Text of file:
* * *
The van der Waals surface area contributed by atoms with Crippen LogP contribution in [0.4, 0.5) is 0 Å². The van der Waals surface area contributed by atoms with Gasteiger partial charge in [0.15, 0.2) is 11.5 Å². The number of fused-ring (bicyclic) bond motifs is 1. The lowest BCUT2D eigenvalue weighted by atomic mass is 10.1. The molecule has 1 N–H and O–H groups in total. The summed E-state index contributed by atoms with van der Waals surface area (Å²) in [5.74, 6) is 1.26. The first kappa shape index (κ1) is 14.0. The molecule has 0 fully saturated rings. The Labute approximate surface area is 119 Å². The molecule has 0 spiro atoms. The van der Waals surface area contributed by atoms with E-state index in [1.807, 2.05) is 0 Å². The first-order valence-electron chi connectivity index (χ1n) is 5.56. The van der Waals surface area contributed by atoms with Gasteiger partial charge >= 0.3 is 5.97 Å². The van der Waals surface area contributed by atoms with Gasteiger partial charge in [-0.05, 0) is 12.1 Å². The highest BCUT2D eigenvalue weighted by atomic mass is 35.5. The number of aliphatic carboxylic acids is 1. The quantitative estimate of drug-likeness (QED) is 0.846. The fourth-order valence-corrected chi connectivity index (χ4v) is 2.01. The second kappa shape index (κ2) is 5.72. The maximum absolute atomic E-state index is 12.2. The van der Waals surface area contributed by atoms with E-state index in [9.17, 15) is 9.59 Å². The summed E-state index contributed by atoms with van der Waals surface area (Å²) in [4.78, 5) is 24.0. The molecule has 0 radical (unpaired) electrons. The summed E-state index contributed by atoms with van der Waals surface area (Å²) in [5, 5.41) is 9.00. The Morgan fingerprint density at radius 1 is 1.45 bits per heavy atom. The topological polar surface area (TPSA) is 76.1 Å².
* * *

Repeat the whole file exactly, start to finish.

The van der Waals surface area contributed by atoms with Crippen LogP contribution in [0.4, 0.5) is 0 Å². The van der Waals surface area contributed by atoms with Gasteiger partial charge in [0.15, 0.2) is 11.5 Å². The number of fused-ring (bicyclic) bond motifs is 1. The lowest BCUT2D eigenvalue weighted by atomic mass is 10.1. The molecule has 1 N–H and O–H groups in total. The summed E-state index contributed by atoms with van der Waals surface area (Å²) in [5.74, 6) is 1.26. The first kappa shape index (κ1) is 14.0. The molecule has 0 fully saturated rings. The Labute approximate surface area is 119 Å². The molecule has 0 spiro atoms. The van der Waals surface area contributed by atoms with E-state index in [1.807, 2.05) is 0 Å². The first-order valence-electron chi connectivity index (χ1n) is 5.56. The van der Waals surface area contributed by atoms with Gasteiger partial charge >= 0.3 is 5.97 Å². The van der Waals surface area contributed by atoms with Gasteiger partial charge in [-0.05, 0) is 12.1 Å². The highest BCUT2D eigenvalue weighted by atomic mass is 35.5. The number of aliphatic carboxylic acids is 1. The quantitative estimate of drug-likeness (QED) is 0.846. The fourth-order valence-corrected chi connectivity index (χ4v) is 2.01. The second kappa shape index (κ2) is 5.72. The maximum absolute atomic E-state index is 12.2. The van der Waals surface area contributed by atoms with E-state index in [9.17, 15) is 9.59 Å². The summed E-state index contributed by atoms with van der Waals surface area (Å²) in [4.78, 5) is 24.0. The molecule has 0 radical (unpaired) electrons. The summed E-state index contributed by atoms with van der Waals surface area (Å²) in [5, 5.41) is 9.00. The Morgan fingerprint density at radius 1 is 1.45 bits per heavy atom. The topological polar surface area (TPSA) is 76.1 Å².